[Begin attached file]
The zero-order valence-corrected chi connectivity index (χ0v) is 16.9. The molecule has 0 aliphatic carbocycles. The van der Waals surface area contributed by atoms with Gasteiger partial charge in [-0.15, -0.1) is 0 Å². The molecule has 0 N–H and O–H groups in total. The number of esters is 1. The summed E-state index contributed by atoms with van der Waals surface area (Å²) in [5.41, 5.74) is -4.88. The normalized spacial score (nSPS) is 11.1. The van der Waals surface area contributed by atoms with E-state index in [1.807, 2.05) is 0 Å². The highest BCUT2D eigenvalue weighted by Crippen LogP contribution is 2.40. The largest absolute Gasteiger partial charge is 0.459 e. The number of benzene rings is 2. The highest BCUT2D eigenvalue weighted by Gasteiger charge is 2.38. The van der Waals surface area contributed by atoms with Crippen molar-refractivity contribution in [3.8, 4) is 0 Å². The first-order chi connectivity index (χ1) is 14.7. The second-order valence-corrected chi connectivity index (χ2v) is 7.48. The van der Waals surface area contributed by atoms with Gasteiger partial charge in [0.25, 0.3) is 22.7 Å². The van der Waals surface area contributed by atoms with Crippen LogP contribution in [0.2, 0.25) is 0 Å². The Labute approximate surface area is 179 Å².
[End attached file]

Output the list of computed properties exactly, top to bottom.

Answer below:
The zero-order valence-corrected chi connectivity index (χ0v) is 16.9. The molecule has 0 aliphatic carbocycles. The van der Waals surface area contributed by atoms with Gasteiger partial charge in [-0.15, -0.1) is 0 Å². The molecule has 0 N–H and O–H groups in total. The number of esters is 1. The summed E-state index contributed by atoms with van der Waals surface area (Å²) in [5.41, 5.74) is -4.88. The normalized spacial score (nSPS) is 11.1. The van der Waals surface area contributed by atoms with E-state index in [1.807, 2.05) is 0 Å². The highest BCUT2D eigenvalue weighted by Crippen LogP contribution is 2.40. The largest absolute Gasteiger partial charge is 0.459 e. The number of benzene rings is 2. The highest BCUT2D eigenvalue weighted by Gasteiger charge is 2.38. The van der Waals surface area contributed by atoms with Crippen molar-refractivity contribution in [3.8, 4) is 0 Å². The first-order chi connectivity index (χ1) is 14.7. The second-order valence-corrected chi connectivity index (χ2v) is 7.48. The van der Waals surface area contributed by atoms with Gasteiger partial charge in [0.25, 0.3) is 22.7 Å². The van der Waals surface area contributed by atoms with Crippen LogP contribution in [0.2, 0.25) is 0 Å². The Labute approximate surface area is 179 Å².